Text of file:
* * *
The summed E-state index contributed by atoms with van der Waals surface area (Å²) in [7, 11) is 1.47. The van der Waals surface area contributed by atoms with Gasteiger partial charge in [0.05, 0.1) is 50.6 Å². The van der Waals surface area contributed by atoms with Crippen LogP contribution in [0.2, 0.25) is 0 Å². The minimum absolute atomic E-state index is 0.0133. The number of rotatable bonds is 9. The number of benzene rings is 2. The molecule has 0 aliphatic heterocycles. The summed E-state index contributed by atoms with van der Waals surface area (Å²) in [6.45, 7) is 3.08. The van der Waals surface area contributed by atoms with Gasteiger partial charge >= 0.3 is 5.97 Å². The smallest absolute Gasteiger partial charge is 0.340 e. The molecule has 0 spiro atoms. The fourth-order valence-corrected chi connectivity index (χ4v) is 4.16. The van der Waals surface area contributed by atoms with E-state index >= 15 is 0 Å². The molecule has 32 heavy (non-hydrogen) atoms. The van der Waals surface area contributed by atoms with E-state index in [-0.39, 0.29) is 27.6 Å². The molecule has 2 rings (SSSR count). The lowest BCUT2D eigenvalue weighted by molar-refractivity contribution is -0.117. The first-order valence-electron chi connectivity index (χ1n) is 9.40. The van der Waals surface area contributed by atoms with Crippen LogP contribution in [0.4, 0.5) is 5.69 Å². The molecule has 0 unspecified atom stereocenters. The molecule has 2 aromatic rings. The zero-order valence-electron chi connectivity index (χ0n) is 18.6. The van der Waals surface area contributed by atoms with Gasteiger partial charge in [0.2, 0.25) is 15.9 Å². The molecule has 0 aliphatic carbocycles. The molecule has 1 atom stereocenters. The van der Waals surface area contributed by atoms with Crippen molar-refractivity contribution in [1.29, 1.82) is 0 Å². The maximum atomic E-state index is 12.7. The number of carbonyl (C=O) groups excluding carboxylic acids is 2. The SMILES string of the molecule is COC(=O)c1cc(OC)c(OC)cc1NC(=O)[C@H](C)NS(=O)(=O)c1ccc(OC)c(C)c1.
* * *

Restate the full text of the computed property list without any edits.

The summed E-state index contributed by atoms with van der Waals surface area (Å²) in [7, 11) is 1.47. The van der Waals surface area contributed by atoms with Gasteiger partial charge in [0.05, 0.1) is 50.6 Å². The van der Waals surface area contributed by atoms with Crippen LogP contribution in [0.2, 0.25) is 0 Å². The minimum absolute atomic E-state index is 0.0133. The number of rotatable bonds is 9. The number of benzene rings is 2. The molecule has 0 aliphatic heterocycles. The summed E-state index contributed by atoms with van der Waals surface area (Å²) in [6.45, 7) is 3.08. The van der Waals surface area contributed by atoms with Gasteiger partial charge >= 0.3 is 5.97 Å². The smallest absolute Gasteiger partial charge is 0.340 e. The molecule has 0 spiro atoms. The fourth-order valence-corrected chi connectivity index (χ4v) is 4.16. The van der Waals surface area contributed by atoms with E-state index >= 15 is 0 Å². The molecule has 32 heavy (non-hydrogen) atoms. The van der Waals surface area contributed by atoms with E-state index in [-0.39, 0.29) is 27.6 Å². The molecule has 2 rings (SSSR count). The lowest BCUT2D eigenvalue weighted by molar-refractivity contribution is -0.117. The first-order valence-electron chi connectivity index (χ1n) is 9.40. The van der Waals surface area contributed by atoms with Crippen LogP contribution in [0.4, 0.5) is 5.69 Å². The molecule has 0 unspecified atom stereocenters. The molecule has 2 aromatic rings. The zero-order valence-electron chi connectivity index (χ0n) is 18.6. The van der Waals surface area contributed by atoms with Gasteiger partial charge in [0.2, 0.25) is 15.9 Å². The molecule has 0 aliphatic carbocycles. The molecule has 1 atom stereocenters. The van der Waals surface area contributed by atoms with Crippen molar-refractivity contribution in [1.29, 1.82) is 0 Å². The maximum atomic E-state index is 12.7. The number of carbonyl (C=O) groups excluding carboxylic acids is 2. The SMILES string of the molecule is COC(=O)c1cc(OC)c(OC)cc1NC(=O)[C@H](C)NS(=O)(=O)c1ccc(OC)c(C)c1.